Un collega di Borowitz, il rabbino Arnold Jacob Wolf, sosteneva anche che il processo decisionale informato fosse un segno distintivo dell’ebraismo riformato e ci sfidava a “rendere etiche le mitzvot rituali e ritualizzare le mitzvot etiche”, come nell’interazione di Halachà e Haggadà, abbiamo bisogno sia del comportamento pratico che della comprensione, del rituale e del motore etico del rituale.
Noi ebrei riformati facciamo parte di una tradizione che risale al Sinai, la tradizione in cui Haggadà e Halachà si influenzano a vicenda, la tradizione dei precetti, la tradizione dell’alleanza con Dio. Facciamo parte della tradizione secondo cui dobbiamo interrogare e conoscere i nostri testi, imparare, discutere, agire.
Tzav: siamo un popolo con dei precetti. Potremmo non essere d’accordo su molte cose all’interno di questa affermazione, ma la dichiarazione stessa è valida.

Quindi, noi ebrei riformati, mentre possiamo sfidare l’idea e la sostanza delle seicentotredici mitzvot, mentre possiamo discutere l’importanza o addirittura la necessità di alcune delle mitzvot rituali, siamo anche parte del sistema di Halachà e Haggadà, mitzvot e testi ebraici Non possiamo allontanarci e abdicare alla responsabilità; dobbiamo essere parte del dialogo. E mentre aggiungiamo le nostre voci e la nostra esperienza alla voce del comandamento, alla storia della nostra gente, la valorizzeremo e la nutriremo, poiché noi stessi saremo valorizzati e nutriti.
Ken y’hi ratzon. Possa essere la volontà di Dio

 

 

 

 

Pekudei – continuing creation gives purpose, recreating creation is our role

The book of Exodus ends with the completion of the portable Tabernacle painstakingly made to God’s exact instructions by the children of Israel. It seems that we have been reading about this building work for weeks – no other event in the journey the Israelites make in the wilderness has been told us in such detail. And now, finally, a year after Moses had told the people to prepare for leaving slavery in Egypt, the place is ready – and Moses is checking the last details, assembling the artefacts,  making sure everything is as it should be.

There is a beautiful symmetry in the torah between the events here at the end of the book of Exodus and the ones at the beginning of the book of Genesis.  And the words used in the narrative here are an echo of those used at the beginning of our text – just as Moses finishes the work he has done (va’y’chal Moshe et ham’lacha) so we are reminded that God in creating the Shabbat, also finishes the work he had done. V’y’chal elohim b’yom hash’vi’i et ha’m’lachto.

We are being deliberately reminded of the work of Creation as the Tabernacle is completed. We are being clearly prompted to understand that the creation of the sanctuary in the wilderness by the children of Israel is a mirroring of the divine creation of the universe.  In making the world God created a home for us, and in the making of the tabernacle we echoed that creation – but for whom are we making a home?  What are the responsibilities we are taking on by behaving within our microcosm like the divine creator of the universe?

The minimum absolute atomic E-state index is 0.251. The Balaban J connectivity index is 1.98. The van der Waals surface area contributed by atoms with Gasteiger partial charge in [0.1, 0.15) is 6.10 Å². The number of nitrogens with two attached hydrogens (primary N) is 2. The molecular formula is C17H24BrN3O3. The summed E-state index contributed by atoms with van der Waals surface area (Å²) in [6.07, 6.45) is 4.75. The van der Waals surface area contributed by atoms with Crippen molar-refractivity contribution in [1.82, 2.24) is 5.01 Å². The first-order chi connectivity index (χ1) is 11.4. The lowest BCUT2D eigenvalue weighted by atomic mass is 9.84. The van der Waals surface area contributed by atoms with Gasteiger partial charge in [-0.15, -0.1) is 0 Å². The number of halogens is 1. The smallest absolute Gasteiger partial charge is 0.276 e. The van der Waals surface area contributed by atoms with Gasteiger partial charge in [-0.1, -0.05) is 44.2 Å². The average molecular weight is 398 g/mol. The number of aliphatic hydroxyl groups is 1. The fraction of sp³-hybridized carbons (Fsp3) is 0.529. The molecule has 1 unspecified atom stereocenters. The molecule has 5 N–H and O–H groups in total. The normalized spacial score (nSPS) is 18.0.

When God told the people to make the tabernacle, the instruction was to build the place so that God would dwell among them. The purpose of the Mishkan wasn’t so much the place itself as the process of building with shared intention, the learning for the people was about larger issues than construction  – it was about responsibility for others, about development of relationship, about removing oneself from the centre  and instead becoming part of the whole system.

Building the tabernacle in effect transferred the power and the responsibility of creation from heaven to earth, and God was no longer simply  the Mover behind the creation of the universe, but became part of human experience – Because of the building of the tabernacle, God now dwelled among the people who were created in the image of the divinity, they had built a place for the divine presence to enter the world – not in the tabernacle as such, but in the actions of the people who worked together to bring it into being.

By the end of the book of Exodus, God and people are truly partners in creation. It is an image we continue to use to this day – the idea that the world is not yet completed, that people are completing it.  Unlike the creation of humanity at the beginning of the book of Genesis, the people are required not to be the passive consumers of the garden of Eden, nor are they to be so focussed on making a living that they cannot begin to consider other more metaphysical needs – by the end of the book of exodus we find that we are indeed to work hard in life, but for a greater cause than to earn our daily bread. Our hard work is the necessary ingredient to complete the work of creation begun with the words of God.